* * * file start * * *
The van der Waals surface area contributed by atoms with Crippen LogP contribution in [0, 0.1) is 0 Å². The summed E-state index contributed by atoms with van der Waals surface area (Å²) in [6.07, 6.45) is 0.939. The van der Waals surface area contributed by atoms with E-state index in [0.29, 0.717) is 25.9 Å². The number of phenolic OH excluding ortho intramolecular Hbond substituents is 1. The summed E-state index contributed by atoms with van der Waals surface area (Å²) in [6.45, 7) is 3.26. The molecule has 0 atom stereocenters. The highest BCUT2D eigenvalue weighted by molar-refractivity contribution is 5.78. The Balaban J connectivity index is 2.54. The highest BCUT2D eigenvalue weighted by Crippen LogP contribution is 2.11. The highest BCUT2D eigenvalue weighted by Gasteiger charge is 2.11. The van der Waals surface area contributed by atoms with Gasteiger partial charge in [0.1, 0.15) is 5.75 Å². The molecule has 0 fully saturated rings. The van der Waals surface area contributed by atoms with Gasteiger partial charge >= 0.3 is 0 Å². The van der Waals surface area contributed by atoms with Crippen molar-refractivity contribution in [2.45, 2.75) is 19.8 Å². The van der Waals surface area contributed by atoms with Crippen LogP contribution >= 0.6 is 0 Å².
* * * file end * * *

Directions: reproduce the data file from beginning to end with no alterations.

The van der Waals surface area contributed by atoms with Crippen LogP contribution in [0, 0.1) is 0 Å². The summed E-state index contributed by atoms with van der Waals surface area (Å²) in [6.07, 6.45) is 0.939. The van der Waals surface area contributed by atoms with E-state index in [0.29, 0.717) is 25.9 Å². The number of phenolic OH excluding ortho intramolecular Hbond substituents is 1. The summed E-state index contributed by atoms with van der Waals surface area (Å²) in [6.45, 7) is 3.26. The molecule has 0 atom stereocenters. The highest BCUT2D eigenvalue weighted by molar-refractivity contribution is 5.78. The Balaban J connectivity index is 2.54. The highest BCUT2D eigenvalue weighted by Crippen LogP contribution is 2.11. The highest BCUT2D eigenvalue weighted by Gasteiger charge is 2.11. The van der Waals surface area contributed by atoms with Gasteiger partial charge in [0.1, 0.15) is 5.75 Å². The molecule has 0 fully saturated rings. The van der Waals surface area contributed by atoms with Gasteiger partial charge >= 0.3 is 0 Å². The van der Waals surface area contributed by atoms with Crippen molar-refractivity contribution in [2.45, 2.75) is 19.8 Å². The van der Waals surface area contributed by atoms with Crippen LogP contribution >= 0.6 is 0 Å².